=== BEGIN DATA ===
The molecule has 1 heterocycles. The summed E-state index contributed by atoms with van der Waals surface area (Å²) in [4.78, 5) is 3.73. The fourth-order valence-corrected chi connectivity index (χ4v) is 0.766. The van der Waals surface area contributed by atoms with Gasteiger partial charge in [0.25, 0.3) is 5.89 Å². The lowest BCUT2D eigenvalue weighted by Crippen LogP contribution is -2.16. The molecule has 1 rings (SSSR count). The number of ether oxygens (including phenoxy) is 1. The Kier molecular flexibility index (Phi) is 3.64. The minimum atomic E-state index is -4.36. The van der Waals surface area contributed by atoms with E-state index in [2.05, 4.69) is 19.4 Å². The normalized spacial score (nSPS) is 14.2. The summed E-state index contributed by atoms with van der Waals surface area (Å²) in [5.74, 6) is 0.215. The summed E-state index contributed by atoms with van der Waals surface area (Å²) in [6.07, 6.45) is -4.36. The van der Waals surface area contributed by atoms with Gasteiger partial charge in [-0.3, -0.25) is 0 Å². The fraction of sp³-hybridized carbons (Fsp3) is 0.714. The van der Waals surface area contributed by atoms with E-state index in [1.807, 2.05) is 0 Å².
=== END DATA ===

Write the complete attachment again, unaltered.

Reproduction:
The molecule has 1 heterocycles. The summed E-state index contributed by atoms with van der Waals surface area (Å²) in [4.78, 5) is 3.73. The fourth-order valence-corrected chi connectivity index (χ4v) is 0.766. The van der Waals surface area contributed by atoms with Gasteiger partial charge in [0.25, 0.3) is 5.89 Å². The lowest BCUT2D eigenvalue weighted by Crippen LogP contribution is -2.16. The molecule has 1 rings (SSSR count). The number of ether oxygens (including phenoxy) is 1. The Kier molecular flexibility index (Phi) is 3.64. The minimum atomic E-state index is -4.36. The van der Waals surface area contributed by atoms with E-state index in [2.05, 4.69) is 19.4 Å². The normalized spacial score (nSPS) is 14.2. The summed E-state index contributed by atoms with van der Waals surface area (Å²) in [5.74, 6) is 0.215. The summed E-state index contributed by atoms with van der Waals surface area (Å²) in [6.07, 6.45) is -4.36. The van der Waals surface area contributed by atoms with Gasteiger partial charge in [-0.3, -0.25) is 0 Å². The fraction of sp³-hybridized carbons (Fsp3) is 0.714. The van der Waals surface area contributed by atoms with E-state index in [1.807, 2.05) is 0 Å².